Backbone tube chassis is a type of an automobile construction chassis that is similar to the body-on-frame design. Instead of a two-dimensional ladder type structure, it consists of a strong tubular backbone (usually rectangular in cross section) that connects the front and rear suspension attachment areas. A body is then placed on this structure.
It is almost a trademark design feature of Czech Tatra heavy trucks (cross-country, military etc.) - Hans Ledwinka developed this style of chassis for Tatra 11 in 1923 with the model Tatra 11. He further enhanced the design with 6x4 model Tatra 26 which had excellent offroad abilities.
This type of chassis is also often found on some sports cars. It also does not provide protection against side collisions, and has to be combined with a body that would compensate for this shortcoming.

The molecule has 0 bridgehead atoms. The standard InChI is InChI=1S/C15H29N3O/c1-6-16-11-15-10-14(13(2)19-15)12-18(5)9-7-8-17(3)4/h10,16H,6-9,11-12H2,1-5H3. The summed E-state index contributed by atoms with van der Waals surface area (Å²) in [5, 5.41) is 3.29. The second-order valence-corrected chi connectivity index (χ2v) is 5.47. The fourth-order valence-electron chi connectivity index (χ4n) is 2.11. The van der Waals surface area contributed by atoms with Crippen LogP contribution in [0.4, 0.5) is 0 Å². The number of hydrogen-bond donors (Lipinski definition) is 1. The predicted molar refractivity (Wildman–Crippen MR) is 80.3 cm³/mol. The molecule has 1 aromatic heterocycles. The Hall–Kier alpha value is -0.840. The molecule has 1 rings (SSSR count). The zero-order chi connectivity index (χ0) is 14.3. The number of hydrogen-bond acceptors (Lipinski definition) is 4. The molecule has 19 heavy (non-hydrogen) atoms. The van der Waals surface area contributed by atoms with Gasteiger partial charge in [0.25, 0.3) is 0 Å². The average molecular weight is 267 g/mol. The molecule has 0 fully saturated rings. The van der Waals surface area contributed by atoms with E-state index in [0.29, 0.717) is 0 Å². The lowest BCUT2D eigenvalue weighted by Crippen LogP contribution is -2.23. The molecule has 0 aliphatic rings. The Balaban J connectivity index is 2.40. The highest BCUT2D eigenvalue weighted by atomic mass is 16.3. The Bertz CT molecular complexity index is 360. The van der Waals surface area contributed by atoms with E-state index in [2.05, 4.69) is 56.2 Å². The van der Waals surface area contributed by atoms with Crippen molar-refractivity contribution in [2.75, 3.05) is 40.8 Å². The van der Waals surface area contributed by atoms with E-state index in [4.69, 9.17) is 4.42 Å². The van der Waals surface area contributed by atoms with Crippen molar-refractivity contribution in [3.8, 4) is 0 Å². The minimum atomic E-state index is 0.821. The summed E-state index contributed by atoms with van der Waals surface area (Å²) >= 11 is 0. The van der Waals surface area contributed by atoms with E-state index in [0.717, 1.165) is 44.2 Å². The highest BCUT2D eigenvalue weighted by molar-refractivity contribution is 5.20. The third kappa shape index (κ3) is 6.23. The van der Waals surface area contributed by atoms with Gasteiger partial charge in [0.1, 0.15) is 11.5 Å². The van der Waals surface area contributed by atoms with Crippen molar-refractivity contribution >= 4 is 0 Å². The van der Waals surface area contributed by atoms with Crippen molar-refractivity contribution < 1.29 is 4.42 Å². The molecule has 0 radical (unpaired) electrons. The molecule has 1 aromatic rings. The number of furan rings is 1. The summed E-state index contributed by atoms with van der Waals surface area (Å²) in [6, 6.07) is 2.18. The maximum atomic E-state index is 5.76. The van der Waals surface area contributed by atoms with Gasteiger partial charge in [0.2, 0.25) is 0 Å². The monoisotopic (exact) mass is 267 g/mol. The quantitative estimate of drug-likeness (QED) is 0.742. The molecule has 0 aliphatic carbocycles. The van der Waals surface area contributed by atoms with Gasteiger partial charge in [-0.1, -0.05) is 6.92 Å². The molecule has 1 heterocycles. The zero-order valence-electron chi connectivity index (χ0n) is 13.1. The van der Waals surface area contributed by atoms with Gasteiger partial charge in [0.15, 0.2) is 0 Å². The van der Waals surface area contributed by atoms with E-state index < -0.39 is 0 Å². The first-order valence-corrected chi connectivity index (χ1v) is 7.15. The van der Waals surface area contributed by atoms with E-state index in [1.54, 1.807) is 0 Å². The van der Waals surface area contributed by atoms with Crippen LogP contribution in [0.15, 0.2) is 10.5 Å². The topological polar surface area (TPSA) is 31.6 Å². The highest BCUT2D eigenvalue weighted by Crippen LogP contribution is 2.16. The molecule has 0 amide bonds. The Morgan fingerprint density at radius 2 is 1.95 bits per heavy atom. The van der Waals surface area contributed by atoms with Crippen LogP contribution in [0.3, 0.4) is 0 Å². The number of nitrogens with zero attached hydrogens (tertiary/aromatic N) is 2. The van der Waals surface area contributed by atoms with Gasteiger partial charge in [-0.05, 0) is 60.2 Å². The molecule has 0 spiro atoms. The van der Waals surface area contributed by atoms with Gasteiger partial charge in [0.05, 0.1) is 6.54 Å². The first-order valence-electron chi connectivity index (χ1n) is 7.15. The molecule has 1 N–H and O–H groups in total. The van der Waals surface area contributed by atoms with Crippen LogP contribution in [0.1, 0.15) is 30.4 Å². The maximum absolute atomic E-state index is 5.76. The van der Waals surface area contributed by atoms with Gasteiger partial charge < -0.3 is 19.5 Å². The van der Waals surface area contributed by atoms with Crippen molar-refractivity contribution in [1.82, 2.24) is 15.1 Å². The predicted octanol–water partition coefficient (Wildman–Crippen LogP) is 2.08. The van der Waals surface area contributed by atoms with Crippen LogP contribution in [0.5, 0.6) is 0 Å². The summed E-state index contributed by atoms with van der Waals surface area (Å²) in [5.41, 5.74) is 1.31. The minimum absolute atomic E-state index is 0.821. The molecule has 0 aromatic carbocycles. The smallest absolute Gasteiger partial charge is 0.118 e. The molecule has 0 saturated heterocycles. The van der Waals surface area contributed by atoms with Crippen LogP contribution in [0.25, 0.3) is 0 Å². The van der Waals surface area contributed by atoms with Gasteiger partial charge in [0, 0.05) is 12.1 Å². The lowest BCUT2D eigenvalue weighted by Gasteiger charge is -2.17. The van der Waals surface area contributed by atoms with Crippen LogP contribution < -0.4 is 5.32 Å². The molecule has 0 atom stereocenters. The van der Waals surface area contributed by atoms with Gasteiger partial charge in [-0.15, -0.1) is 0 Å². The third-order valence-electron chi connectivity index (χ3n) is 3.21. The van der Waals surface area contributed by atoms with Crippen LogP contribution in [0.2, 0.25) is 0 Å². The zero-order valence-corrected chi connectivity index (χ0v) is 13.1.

Examples of cars using a backbone chassis include DeLorean DMC-12, Lloyd 600, Lotus Elan, Lotus Esprit and Europa, Škoda 420 Popular, Tatra T-87, Tatra T111, Tatra T148, Tatra T815 etc., as well as TVR S1. Some cars also use a backbone as a part of the chassis to strengthen it; examples include the Volkswagen Beetle and the Locost where the transmission tunnel forms a backbone.
- A Standard construction truck's superstructure has to withstand the torsion twist and subsequent wear reduces vehicle's lifespan.
- The half-axles have better contact with ground when operated off the road. This has little importance in normal on road conditions.
- The vulnerable parts of drive shaft are covered by thick tube. The whole system is extremely reliable, however if a problem occurs, repairs are more complicated.
- Modular system is enabling configurations of 2, 3, 4, 5, or 6-axle vehicles with various wheel bases.
- Manufacturing the backbone chassis is more complicated and more costly. However the more axles with all wheel drive are needed, the cost benefit ration moves in favour of backbone chassis.
- The backbone chassis is heavier for a given torsional stiffness than a uni-body.